The Italian attack against Greece, that started in October of 1940, was one of the greatest military blunders of history and it may be argued that it cost the axis powers the whole war. Here, I discuss how this episode provides one of the few documented cases of a strategic "false flag" operation designed in order to create a pretext for a military attack. (Image: Italian infantryman of the Italo-Greek war, from the front cover of "Storia della Guerra
Grecia" by Mario Cervi) di
False flag attacks are a popular item, nowadays: secret operations carried out by governments to place the blame on their political or military enemies. However, if you try to examine the question in
There are several cases of strategic false flag attacks that are almost certain or, at least, very probable. Perhaps the best example of a documented false flag attack is that of the "Gleiwitz incident" of Aug 31, 1939, when Nazi forces posing as Poles attacked a German radio station in order to justify the German attack on Poland. A more recent case is that of "Operation Northwood" which, however, was only planned and never actually carried out. There are many more examples where false flag attacks are claimed, but cannot be proven. The best example, here, is the Reichstag fire, in Berlin, in 1933. It is likely that it was a false flag attack orchestrated by the Nazis in order to blame their political opponents, but many details of this episode are unclear.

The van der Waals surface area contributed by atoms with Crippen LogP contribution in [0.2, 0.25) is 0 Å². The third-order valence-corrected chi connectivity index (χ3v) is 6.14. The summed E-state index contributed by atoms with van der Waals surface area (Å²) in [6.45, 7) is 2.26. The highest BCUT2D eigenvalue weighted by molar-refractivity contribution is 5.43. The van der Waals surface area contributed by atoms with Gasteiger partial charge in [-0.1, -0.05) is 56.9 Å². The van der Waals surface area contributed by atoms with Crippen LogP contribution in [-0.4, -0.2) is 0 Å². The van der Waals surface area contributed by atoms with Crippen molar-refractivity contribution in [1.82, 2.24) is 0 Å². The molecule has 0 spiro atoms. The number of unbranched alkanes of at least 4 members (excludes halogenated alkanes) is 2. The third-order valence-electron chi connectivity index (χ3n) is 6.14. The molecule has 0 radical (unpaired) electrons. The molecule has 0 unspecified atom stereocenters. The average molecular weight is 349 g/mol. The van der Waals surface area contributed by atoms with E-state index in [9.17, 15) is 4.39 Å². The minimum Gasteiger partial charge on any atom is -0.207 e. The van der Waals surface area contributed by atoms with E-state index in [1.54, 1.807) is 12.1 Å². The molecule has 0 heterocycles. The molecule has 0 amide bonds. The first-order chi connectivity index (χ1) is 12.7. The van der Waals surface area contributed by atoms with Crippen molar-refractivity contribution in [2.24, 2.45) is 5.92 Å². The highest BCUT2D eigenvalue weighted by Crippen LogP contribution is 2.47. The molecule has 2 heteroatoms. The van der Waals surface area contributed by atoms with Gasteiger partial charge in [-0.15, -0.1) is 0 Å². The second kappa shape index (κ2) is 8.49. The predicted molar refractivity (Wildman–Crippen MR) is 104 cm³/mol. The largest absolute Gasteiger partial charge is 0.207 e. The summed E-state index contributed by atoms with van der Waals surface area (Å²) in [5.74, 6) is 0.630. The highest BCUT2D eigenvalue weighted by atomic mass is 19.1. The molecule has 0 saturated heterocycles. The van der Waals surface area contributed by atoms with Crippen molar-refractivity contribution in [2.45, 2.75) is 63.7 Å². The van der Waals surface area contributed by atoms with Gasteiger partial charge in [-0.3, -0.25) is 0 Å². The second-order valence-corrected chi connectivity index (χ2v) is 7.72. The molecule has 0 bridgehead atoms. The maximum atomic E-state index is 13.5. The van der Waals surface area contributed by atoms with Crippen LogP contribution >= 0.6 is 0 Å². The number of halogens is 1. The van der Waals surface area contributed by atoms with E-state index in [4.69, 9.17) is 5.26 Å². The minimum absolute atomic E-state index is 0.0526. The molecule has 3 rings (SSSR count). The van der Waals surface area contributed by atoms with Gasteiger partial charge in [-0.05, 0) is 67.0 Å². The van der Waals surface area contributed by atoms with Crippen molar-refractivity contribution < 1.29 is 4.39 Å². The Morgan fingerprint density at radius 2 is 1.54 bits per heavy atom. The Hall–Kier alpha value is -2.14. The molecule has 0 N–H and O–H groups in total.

Given the paucity of historical examples, I think it is worth adding here a case of a false flag attack that can be verified beyond reasonable doubt and that's not well known in English. It is the false flag operation that preceded the Italian attack against Greece, during the Second World War, carried out in 1940 under orders by the Mussolini government.